PORT OF SPAIN, Trinidad -- Trinidad and Tobago jumped three spots to place 60th overall out of 142 countries in the 2012 Global Information Technology Report, published earlier this month by the World Economic Forum (WEF).
Even with its slightly improved ranking, Trinidad and Tobago lagged behind other Latin American and Caribbean countries such as Barbados (35th) and Puerto Rico (36th), although it outperformed several larger territories in the region, including Brazil (65th), Jamaica (74th) and neighbouring Venezuela (107th).
A closer look at the report’s Networked Readiness Index reveals that the reasons for Trinidad and Tobago’s middling performance on the global stage were more closely related to gaps in leadership deficiencies than deficiencies of a technological nature. One telling statistic: although Trinidad and Tobago had top ranking (1st) in the mobile network coverage category, the country still ranked 82nd in terms of affordability of mobile rates, and in terms of Internet and telephony competition–a dismal 117th.
Ironically, the report comes after one Trinidad and Tobago government minister recently boasted of steadily climbing broadband penetration, saying that “there has been an 89 per cent increase in subscriber growth within the period 2006 to 2011.”
“Here in Trinidad and Tobago, we have recorded approximately 192,000 fixed Internet subscribers with over 190,000 being subscribers of fixed broadband Internet services, as at the end of 2011,” the minister is reported to have said.
What the report suggests is that simple metrics such as Internet access and mobile network coverage are not sufficient indicators of Government’s capacity to convert technology penetration into more sustainable social and economic impacts.
A deeper analysis of the NRI reveals that Trinidad and Tobago is actually among the worst in the world in several categories that measure social and economic impacts, such as Impact of ICT on Access to Basic Services (109th), ICT Use and Government Efficiency (100th), Laws Relating to ICT (113th), Capacity for Innovation (120th), Impact of ICT on New Services and Products (111th) and Internet and Telephony Competition (117th).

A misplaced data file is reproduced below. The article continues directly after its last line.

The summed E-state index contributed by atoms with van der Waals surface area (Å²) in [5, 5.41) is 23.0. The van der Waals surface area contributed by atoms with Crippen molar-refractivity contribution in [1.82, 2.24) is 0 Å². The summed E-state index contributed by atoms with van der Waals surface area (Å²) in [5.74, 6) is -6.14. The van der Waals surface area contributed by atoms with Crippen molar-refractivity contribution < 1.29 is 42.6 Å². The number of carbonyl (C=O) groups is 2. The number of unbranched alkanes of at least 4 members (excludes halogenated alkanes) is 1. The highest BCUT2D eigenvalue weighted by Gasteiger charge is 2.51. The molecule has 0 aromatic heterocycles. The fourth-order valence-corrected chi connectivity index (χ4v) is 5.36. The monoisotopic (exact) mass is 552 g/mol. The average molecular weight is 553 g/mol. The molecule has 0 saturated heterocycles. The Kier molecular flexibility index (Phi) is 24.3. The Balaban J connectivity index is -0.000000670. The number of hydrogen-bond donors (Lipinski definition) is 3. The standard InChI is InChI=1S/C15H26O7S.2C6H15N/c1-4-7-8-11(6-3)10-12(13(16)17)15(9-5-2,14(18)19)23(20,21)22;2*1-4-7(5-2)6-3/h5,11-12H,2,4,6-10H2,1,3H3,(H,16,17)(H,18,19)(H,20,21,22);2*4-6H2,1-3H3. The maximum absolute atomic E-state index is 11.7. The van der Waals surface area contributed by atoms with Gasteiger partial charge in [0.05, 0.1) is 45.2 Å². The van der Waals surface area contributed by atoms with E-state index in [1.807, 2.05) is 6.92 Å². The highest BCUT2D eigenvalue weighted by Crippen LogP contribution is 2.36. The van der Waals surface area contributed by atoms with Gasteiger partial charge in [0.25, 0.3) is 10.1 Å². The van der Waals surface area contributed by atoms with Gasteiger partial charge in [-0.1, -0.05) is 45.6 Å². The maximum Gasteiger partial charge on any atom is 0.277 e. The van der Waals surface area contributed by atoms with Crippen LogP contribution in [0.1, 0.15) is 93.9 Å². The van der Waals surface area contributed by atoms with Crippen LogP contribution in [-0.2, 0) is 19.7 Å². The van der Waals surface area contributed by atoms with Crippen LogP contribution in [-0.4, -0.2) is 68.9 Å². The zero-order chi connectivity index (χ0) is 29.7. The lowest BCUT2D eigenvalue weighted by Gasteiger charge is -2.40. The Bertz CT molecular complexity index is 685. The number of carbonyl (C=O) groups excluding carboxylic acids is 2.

The issue is regional. As the report points out, “Latin America and the Caribbean continue to suffer from an important lag in adopting ICT and technology more broadly. This is reflected in the rankings, as no country manages to reach the top 30.”
The report actually offers three specific reasons for the region’s underdevelopment: an insufficient investment in developing the ICT infrastructure; a weak skill base in the population, the result of poor educational systems that hinder society’s capacity to make an effective use of these technologies; and unfavorable business conditions that do not support the spur of entrepreneurship and innovation. Significantly, none of the reasons proffered are technological; all are symptomatic of the region’s leadership lacuna.
On the positive side, the implication is that enlightened governance and proactive leadership will play a crucial role in the technology-driven developments on the Caribbean region’s future. As the report points out, the most networked countries typically have governments that place ICT at the core of development. Sweden, Singapore, Finland, Denmark and Switzerland rank at one to five, respectively. The United States, Canada and the United Kingdom ranked at eight to 10, respectively. Barbados and Puerto Rico, who topped the regional rankings, “boast environments conducive for entrepreneurship and benefit from relatively robust ICT infrastructures”.
“In both cases, ICT development has been led mainly by the private sector, especially in the case of Puerto Rico, as the governments in both islands have lagged behind in steering ICT progress. Moving forward, Barbados would obtain higher economic impacts from its overall good ICT uptake should the private sector further improve its overall innovation capacity,” the report stated.
Barbados and Puerto Rico may be exemplary but they are certainly exceptional; they stand out as anomalies to the general performance of the countries of this region. The report used the term “global digital divide” to describe the gap between the advanced economies and the rest of the world in terms of access and use of information and communication technologies (ICT), and thus its economic and social impacts. That gap remains “widest with sub-Saharan Africa, and smaller with Developing Asia and with Latin America and the Caribbean”, the report says.
While Latin America and the Caribbean are “very close in most dimensions” to Developing Asia, one significant difference is that the governments of Developing Asia take more of a leadership role than this region’s governments to develop and leverage ICT in society.
Addressing the leadership and governance issues of our region is a prerequisite for improving our competitiveness and shifting our economies toward more knowledge-based activities.